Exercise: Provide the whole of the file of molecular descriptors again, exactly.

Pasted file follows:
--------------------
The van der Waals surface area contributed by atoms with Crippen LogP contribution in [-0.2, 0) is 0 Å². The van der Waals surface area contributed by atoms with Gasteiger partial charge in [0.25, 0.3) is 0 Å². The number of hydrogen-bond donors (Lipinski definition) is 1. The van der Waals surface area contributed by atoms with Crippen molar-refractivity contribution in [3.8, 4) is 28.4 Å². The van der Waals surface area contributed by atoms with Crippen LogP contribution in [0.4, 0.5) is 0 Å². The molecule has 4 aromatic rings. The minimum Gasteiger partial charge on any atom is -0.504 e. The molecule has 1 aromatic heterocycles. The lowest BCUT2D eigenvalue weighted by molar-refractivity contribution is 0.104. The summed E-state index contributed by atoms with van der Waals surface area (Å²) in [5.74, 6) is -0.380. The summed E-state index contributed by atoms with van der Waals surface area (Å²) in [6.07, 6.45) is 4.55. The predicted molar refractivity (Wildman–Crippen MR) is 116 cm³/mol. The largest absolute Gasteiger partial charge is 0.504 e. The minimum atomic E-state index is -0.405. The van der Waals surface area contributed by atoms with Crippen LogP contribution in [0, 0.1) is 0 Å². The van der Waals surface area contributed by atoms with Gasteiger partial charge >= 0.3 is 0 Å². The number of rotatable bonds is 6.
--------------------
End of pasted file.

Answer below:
The van der Waals surface area contributed by atoms with Crippen LogP contribution in [-0.2, 0) is 0 Å². The van der Waals surface area contributed by atoms with Gasteiger partial charge in [0.25, 0.3) is 0 Å². The number of hydrogen-bond donors (Lipinski definition) is 1. The van der Waals surface area contributed by atoms with Crippen molar-refractivity contribution in [3.8, 4) is 28.4 Å². The van der Waals surface area contributed by atoms with Crippen LogP contribution in [0.4, 0.5) is 0 Å². The molecule has 4 aromatic rings. The minimum Gasteiger partial charge on any atom is -0.504 e. The molecule has 1 aromatic heterocycles. The lowest BCUT2D eigenvalue weighted by molar-refractivity contribution is 0.104. The summed E-state index contributed by atoms with van der Waals surface area (Å²) in [5.74, 6) is -0.380. The summed E-state index contributed by atoms with van der Waals surface area (Å²) in [6.07, 6.45) is 4.55. The predicted molar refractivity (Wildman–Crippen MR) is 116 cm³/mol. The largest absolute Gasteiger partial charge is 0.504 e. The minimum atomic E-state index is -0.405. The van der Waals surface area contributed by atoms with Crippen LogP contribution in [0, 0.1) is 0 Å². The van der Waals surface area contributed by atoms with Gasteiger partial charge >= 0.3 is 0 Å². The number of rotatable bonds is 6.